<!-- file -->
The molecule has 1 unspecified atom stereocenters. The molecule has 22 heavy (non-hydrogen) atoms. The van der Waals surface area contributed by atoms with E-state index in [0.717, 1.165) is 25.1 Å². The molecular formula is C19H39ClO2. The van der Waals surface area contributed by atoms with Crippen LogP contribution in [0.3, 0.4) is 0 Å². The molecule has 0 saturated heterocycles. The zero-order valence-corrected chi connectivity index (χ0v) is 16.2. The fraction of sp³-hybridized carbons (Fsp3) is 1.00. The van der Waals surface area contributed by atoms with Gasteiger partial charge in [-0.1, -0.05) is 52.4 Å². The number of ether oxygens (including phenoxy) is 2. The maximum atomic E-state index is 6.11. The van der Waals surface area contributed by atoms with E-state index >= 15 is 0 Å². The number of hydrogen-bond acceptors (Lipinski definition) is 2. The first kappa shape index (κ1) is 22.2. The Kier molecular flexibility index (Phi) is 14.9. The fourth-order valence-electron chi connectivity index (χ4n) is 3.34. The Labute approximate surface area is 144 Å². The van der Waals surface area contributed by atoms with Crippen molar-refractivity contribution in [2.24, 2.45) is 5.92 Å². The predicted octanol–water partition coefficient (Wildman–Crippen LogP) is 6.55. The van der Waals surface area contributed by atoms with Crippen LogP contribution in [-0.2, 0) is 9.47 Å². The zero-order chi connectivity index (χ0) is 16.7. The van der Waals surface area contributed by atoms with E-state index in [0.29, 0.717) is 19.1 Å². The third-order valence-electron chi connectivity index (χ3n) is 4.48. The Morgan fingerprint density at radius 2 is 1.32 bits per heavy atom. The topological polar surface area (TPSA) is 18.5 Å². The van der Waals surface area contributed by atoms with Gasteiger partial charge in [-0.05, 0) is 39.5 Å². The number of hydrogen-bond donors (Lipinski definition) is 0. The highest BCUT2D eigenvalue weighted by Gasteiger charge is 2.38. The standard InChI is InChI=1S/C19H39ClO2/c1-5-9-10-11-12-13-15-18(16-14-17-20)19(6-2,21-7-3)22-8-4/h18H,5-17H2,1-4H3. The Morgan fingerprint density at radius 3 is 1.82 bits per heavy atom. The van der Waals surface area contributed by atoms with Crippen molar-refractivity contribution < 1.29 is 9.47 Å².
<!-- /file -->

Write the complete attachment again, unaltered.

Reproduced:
The molecule has 1 unspecified atom stereocenters. The molecule has 22 heavy (non-hydrogen) atoms. The van der Waals surface area contributed by atoms with E-state index in [0.717, 1.165) is 25.1 Å². The molecular formula is C19H39ClO2. The van der Waals surface area contributed by atoms with Crippen LogP contribution in [0.3, 0.4) is 0 Å². The molecule has 0 saturated heterocycles. The zero-order valence-corrected chi connectivity index (χ0v) is 16.2. The fraction of sp³-hybridized carbons (Fsp3) is 1.00. The van der Waals surface area contributed by atoms with Gasteiger partial charge in [-0.1, -0.05) is 52.4 Å². The number of ether oxygens (including phenoxy) is 2. The maximum atomic E-state index is 6.11. The van der Waals surface area contributed by atoms with E-state index >= 15 is 0 Å². The number of hydrogen-bond acceptors (Lipinski definition) is 2. The first kappa shape index (κ1) is 22.2. The Kier molecular flexibility index (Phi) is 14.9. The fourth-order valence-electron chi connectivity index (χ4n) is 3.34. The Labute approximate surface area is 144 Å². The van der Waals surface area contributed by atoms with Crippen molar-refractivity contribution in [2.24, 2.45) is 5.92 Å². The predicted octanol–water partition coefficient (Wildman–Crippen LogP) is 6.55. The van der Waals surface area contributed by atoms with Crippen LogP contribution in [-0.2, 0) is 9.47 Å². The zero-order chi connectivity index (χ0) is 16.7. The van der Waals surface area contributed by atoms with E-state index in [0.29, 0.717) is 19.1 Å². The third-order valence-electron chi connectivity index (χ3n) is 4.48. The Morgan fingerprint density at radius 2 is 1.32 bits per heavy atom. The topological polar surface area (TPSA) is 18.5 Å². The van der Waals surface area contributed by atoms with Gasteiger partial charge in [-0.05, 0) is 39.5 Å². The number of hydrogen-bond donors (Lipinski definition) is 0. The highest BCUT2D eigenvalue weighted by Gasteiger charge is 2.38. The standard InChI is InChI=1S/C19H39ClO2/c1-5-9-10-11-12-13-15-18(16-14-17-20)19(6-2,21-7-3)22-8-4/h18H,5-17H2,1-4H3. The Morgan fingerprint density at radius 3 is 1.82 bits per heavy atom. The van der Waals surface area contributed by atoms with Crippen molar-refractivity contribution < 1.29 is 9.47 Å².